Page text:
Early in the week I met with the Director of BCPR’s Conflict Prevention Group, a champion in the use of ICTs and mobiles in crisis situations and governance processes who uses his experience in Kenya to promote this work in UNDP. BCPR clearly understands that crowdsourcing is not sufficient to adequately manage crisis situations and/or governance processes. Two issues here: one is the well known issue of verification of reports, as we noted in our case study we did for the Mexican elections in 2009 (http://www.undpegov.org/undpwiki/Cuidemos_el_Voto). Here, it is important to separate verification from identification of the course. What needs to be verified is the event being reported and not the source as anonymity is is most cases vital for crowdsourcing (as we also noted on the study). The second issue is the apparent lack of real-time feedback between the source and the entities putting all the information together. Although this is not always needed it seems to be critical in some conflict situations where people might be facing mortal risks.
Based on this, BCPR is now thinking about developing a Global Programme that addressed these issues. Although no concept note has been developed (other than the one on crowdsourcing I shared before), the idea is to set dedicated emergency lines using customized mobiles phones which will be distributed to key organizations/communities and establishing “data” centers within government to capture data, do analysis and provide rapid response. There are several layers here (telcom, hardware, software, data gathering, data mining, response teams, etc.) that need to be carefully considered. Also, national contexts should be considered as they are quote diver and thus no one size fits all approach will work.
I managed to contact our ISP partners at the Ministry of Planning in Brasilia who are also involved in the implementation of OGP in the country. The MoP team has been working on the open data and transparency components of Brazil’s OGP action plan ( http://www.opengovpartnership.org/countries/brazil). Although the open data mandate has been agreed at the highest levels of government, implementation has faced resistance in certain quarters of the public sector. One argument that I found fascinating was the one put forth by one institution that argued that opening data too wide will have a negative impact of economic growth as it will take more time to agree on policies due to lengthy consultations processes within the public sector and with the public in general. Anyways, we agreed with MoP to explore ways in which we can create a partnership to support OGP design and implementation in developing countries. We will try to complete this before the upcoming OGP meeting in Brazil. I have already contacted the CO.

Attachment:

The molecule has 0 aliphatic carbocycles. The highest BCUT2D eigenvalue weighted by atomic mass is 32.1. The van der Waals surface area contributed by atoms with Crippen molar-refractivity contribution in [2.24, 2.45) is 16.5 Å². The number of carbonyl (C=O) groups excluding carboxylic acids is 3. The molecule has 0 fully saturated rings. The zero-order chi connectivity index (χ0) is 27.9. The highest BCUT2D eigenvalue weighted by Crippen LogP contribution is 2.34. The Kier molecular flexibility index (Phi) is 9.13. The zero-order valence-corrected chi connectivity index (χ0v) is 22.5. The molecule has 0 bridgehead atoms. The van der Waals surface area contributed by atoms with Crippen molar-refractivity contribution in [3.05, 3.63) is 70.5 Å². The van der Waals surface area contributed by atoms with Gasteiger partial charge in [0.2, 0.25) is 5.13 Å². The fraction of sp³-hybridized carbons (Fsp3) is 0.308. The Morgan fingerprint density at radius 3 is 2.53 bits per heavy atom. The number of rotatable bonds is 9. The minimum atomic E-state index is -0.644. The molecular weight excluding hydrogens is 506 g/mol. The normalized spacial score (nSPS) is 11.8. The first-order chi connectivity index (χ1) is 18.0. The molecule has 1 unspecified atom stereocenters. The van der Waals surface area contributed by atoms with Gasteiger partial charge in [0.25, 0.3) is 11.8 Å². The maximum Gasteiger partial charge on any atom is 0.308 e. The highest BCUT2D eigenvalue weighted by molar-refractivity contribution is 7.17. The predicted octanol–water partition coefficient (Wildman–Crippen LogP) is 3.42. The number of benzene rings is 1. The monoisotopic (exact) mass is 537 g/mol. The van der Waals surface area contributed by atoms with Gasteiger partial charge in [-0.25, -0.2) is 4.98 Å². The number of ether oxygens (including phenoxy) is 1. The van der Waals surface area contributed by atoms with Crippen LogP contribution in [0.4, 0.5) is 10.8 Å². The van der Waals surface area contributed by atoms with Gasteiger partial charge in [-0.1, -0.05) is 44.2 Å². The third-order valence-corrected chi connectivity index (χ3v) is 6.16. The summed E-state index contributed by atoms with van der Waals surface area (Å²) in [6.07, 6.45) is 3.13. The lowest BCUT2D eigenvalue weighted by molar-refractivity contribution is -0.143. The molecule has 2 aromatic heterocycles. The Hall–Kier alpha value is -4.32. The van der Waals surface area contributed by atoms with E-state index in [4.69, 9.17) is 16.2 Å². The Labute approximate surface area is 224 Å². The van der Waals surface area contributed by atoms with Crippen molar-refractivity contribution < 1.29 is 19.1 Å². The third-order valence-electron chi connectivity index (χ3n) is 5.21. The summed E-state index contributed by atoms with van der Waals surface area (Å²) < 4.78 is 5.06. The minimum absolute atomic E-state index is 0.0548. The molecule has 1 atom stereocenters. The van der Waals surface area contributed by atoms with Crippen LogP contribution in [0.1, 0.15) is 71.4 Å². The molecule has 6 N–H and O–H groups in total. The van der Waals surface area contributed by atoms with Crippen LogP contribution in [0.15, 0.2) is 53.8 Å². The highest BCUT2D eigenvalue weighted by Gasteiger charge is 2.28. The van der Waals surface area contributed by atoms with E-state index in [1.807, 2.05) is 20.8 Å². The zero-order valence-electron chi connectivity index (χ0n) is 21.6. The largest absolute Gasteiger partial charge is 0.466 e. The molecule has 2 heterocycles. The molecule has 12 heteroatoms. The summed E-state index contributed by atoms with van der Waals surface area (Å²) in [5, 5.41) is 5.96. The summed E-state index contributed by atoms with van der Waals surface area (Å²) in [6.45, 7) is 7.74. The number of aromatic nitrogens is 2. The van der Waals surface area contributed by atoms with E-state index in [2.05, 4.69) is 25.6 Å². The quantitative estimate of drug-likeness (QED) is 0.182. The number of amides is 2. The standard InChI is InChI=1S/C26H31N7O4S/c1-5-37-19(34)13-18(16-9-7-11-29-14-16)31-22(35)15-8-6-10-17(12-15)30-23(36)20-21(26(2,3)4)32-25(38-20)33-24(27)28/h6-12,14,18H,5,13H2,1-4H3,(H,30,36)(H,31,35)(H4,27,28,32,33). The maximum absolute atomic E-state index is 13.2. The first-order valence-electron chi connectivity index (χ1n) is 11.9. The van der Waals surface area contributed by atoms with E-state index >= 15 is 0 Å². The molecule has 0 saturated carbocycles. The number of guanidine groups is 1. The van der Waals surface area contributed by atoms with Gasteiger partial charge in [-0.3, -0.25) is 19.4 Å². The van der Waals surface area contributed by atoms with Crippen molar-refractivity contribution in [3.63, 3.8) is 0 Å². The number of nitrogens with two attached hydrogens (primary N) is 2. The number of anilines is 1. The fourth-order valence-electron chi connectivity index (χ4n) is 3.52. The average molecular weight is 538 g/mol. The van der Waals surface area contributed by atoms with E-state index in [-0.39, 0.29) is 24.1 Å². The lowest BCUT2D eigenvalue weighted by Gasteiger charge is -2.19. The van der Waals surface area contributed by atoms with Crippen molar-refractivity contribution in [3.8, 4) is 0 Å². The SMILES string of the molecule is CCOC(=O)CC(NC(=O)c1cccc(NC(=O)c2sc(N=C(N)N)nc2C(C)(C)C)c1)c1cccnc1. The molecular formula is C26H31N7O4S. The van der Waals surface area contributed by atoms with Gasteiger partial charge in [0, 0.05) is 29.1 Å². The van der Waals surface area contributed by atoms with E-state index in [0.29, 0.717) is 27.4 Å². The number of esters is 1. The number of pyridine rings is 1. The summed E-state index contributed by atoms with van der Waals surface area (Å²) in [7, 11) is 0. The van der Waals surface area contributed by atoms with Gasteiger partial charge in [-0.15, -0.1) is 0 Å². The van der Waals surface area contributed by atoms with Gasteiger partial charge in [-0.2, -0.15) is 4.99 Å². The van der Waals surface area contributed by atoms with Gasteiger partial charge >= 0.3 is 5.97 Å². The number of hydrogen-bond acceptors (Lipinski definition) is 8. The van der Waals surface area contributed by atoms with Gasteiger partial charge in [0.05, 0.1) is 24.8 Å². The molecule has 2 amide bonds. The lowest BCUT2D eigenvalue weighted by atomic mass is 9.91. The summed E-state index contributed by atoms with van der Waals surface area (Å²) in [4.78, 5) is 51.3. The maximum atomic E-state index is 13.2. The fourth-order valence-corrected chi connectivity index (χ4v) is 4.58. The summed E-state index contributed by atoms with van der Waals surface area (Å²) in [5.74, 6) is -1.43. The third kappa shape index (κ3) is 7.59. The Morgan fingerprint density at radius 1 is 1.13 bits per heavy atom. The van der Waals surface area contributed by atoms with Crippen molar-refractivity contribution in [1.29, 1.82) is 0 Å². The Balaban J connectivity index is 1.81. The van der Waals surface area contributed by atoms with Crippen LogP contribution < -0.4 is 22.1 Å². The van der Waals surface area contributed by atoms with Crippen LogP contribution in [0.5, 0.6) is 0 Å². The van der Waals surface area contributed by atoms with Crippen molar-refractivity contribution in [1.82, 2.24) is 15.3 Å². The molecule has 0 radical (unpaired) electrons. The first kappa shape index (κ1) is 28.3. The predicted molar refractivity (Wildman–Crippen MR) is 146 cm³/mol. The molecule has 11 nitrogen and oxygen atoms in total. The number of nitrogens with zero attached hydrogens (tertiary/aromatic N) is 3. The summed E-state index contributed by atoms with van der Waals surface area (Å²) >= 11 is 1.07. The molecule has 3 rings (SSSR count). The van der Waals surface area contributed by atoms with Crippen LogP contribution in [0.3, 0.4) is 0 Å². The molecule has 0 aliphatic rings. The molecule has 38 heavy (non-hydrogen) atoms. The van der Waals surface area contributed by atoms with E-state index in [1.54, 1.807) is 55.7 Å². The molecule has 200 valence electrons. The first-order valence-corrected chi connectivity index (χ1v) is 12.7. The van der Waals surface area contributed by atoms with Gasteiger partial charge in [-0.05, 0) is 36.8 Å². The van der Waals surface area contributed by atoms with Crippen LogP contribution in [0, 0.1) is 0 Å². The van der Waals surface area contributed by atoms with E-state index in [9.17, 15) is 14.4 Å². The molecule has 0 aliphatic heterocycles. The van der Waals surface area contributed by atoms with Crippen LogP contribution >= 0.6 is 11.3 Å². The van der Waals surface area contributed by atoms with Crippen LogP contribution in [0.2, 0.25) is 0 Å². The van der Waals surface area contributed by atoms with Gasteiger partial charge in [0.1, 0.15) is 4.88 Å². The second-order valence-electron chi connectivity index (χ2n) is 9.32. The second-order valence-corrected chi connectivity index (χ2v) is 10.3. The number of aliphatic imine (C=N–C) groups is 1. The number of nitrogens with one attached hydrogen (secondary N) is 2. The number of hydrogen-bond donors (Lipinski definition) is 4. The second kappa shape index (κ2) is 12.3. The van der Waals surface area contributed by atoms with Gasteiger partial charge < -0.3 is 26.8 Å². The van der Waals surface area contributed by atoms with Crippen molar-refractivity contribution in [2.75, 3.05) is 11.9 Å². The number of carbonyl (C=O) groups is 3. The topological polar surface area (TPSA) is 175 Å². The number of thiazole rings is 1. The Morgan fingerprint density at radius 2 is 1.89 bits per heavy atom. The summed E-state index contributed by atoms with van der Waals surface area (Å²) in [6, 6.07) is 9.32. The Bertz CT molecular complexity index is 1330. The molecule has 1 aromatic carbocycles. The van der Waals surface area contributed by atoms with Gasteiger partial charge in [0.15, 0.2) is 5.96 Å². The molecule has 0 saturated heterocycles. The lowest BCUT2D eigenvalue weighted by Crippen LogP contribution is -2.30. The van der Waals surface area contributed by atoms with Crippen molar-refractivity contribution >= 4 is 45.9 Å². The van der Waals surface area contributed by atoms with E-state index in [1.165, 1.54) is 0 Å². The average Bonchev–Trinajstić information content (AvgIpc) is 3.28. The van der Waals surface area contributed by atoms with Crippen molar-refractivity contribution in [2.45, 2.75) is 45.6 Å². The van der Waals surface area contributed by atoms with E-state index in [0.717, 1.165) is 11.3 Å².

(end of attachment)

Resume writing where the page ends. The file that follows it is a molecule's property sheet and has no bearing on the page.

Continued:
After some last minute rapid action, we now seem to be on top of the post-2015 global thematic consultation on Governance. DGG director met with OHCHR representatives at the recent Experts Group Meeting that took place in New York this week. They have agreed to keep governance as the overall chapeau for the global session and on that basis decide what areas of governance should be covered during the meeting. There are also some financial implications for DGG as OHCHR its putting its own and we need to match, as a minimum.
Met with UNCTAD and ITU colleagues for lunch to discuss the possibility of UNDP joining the UN Partnership for measuring ICT for Development (see http://www.itu.int/ITU-D/ict/partnership. Most of the partners involved here directly produce data (we don’t) so UNDP’s role could be one of capacity development, as UNCTAD put it. Both ITU and UNCTAD also suggested be could fund such efforts by providing support to National Statistical Offices (NSOs). We of course so not do that but I did mention work we have done in some countries to support the introduction of ICTD indicators in household surveys and/or market studies undertaken by private IT companies. Other than that, I was unable to see any other relevant way of connecting with the Partnership. Anyways, I think it is worth to keep an eye on this and check the indicators carefully (and link of course to OGC’s work on governance indicators). One interesting document we might want to conside.r is the draft on e-government indicators (http://www.itu.int/ITU-D/ict/partnership/material/Framework_for_a_set_of_E-Government_Core_Indicators_Final_rev1.pdf).